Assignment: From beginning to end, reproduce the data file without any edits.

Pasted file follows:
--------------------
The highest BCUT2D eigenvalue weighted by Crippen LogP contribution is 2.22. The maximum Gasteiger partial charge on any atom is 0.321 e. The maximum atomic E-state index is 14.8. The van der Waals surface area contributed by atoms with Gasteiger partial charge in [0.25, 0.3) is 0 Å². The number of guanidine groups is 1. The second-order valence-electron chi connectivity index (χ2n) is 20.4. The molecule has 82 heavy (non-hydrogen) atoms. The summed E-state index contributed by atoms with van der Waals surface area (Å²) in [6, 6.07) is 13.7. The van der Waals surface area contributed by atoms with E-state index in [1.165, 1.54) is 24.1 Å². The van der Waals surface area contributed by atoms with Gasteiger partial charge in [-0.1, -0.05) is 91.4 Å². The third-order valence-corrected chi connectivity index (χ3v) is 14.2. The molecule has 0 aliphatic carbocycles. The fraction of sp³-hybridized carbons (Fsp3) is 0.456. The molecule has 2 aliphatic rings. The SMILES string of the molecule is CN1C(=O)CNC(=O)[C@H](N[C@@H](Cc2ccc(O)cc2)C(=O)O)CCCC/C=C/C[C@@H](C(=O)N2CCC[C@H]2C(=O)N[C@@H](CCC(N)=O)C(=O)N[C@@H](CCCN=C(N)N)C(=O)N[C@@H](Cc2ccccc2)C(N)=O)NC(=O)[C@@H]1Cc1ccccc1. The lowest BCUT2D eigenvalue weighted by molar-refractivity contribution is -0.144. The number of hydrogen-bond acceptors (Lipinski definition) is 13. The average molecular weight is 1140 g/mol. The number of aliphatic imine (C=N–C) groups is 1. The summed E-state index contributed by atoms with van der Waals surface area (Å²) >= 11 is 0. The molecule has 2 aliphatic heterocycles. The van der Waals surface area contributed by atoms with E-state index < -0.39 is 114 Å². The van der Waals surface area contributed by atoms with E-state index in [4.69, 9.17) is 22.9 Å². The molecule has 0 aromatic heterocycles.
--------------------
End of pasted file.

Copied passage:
The highest BCUT2D eigenvalue weighted by Crippen LogP contribution is 2.22. The maximum Gasteiger partial charge on any atom is 0.321 e. The maximum atomic E-state index is 14.8. The van der Waals surface area contributed by atoms with Gasteiger partial charge in [0.25, 0.3) is 0 Å². The number of guanidine groups is 1. The second-order valence-electron chi connectivity index (χ2n) is 20.4. The molecule has 82 heavy (non-hydrogen) atoms. The summed E-state index contributed by atoms with van der Waals surface area (Å²) in [6, 6.07) is 13.7. The van der Waals surface area contributed by atoms with E-state index in [1.165, 1.54) is 24.1 Å². The van der Waals surface area contributed by atoms with Gasteiger partial charge in [-0.1, -0.05) is 91.4 Å². The third-order valence-corrected chi connectivity index (χ3v) is 14.2. The molecule has 0 aliphatic carbocycles. The fraction of sp³-hybridized carbons (Fsp3) is 0.456. The molecule has 2 aliphatic rings. The SMILES string of the molecule is CN1C(=O)CNC(=O)[C@H](N[C@@H](Cc2ccc(O)cc2)C(=O)O)CCCC/C=C/C[C@@H](C(=O)N2CCC[C@H]2C(=O)N[C@@H](CCC(N)=O)C(=O)N[C@@H](CCCN=C(N)N)C(=O)N[C@@H](Cc2ccccc2)C(N)=O)NC(=O)[C@@H]1Cc1ccccc1. The lowest BCUT2D eigenvalue weighted by molar-refractivity contribution is -0.144. The number of hydrogen-bond acceptors (Lipinski definition) is 13. The average molecular weight is 1140 g/mol. The number of aliphatic imine (C=N–C) groups is 1. The summed E-state index contributed by atoms with van der Waals surface area (Å²) >= 11 is 0. The molecule has 2 aliphatic heterocycles. The van der Waals surface area contributed by atoms with E-state index < -0.39 is 114 Å². The van der Waals surface area contributed by atoms with E-state index in [4.69, 9.17) is 22.9 Å². The molecule has 0 aromatic heterocycles.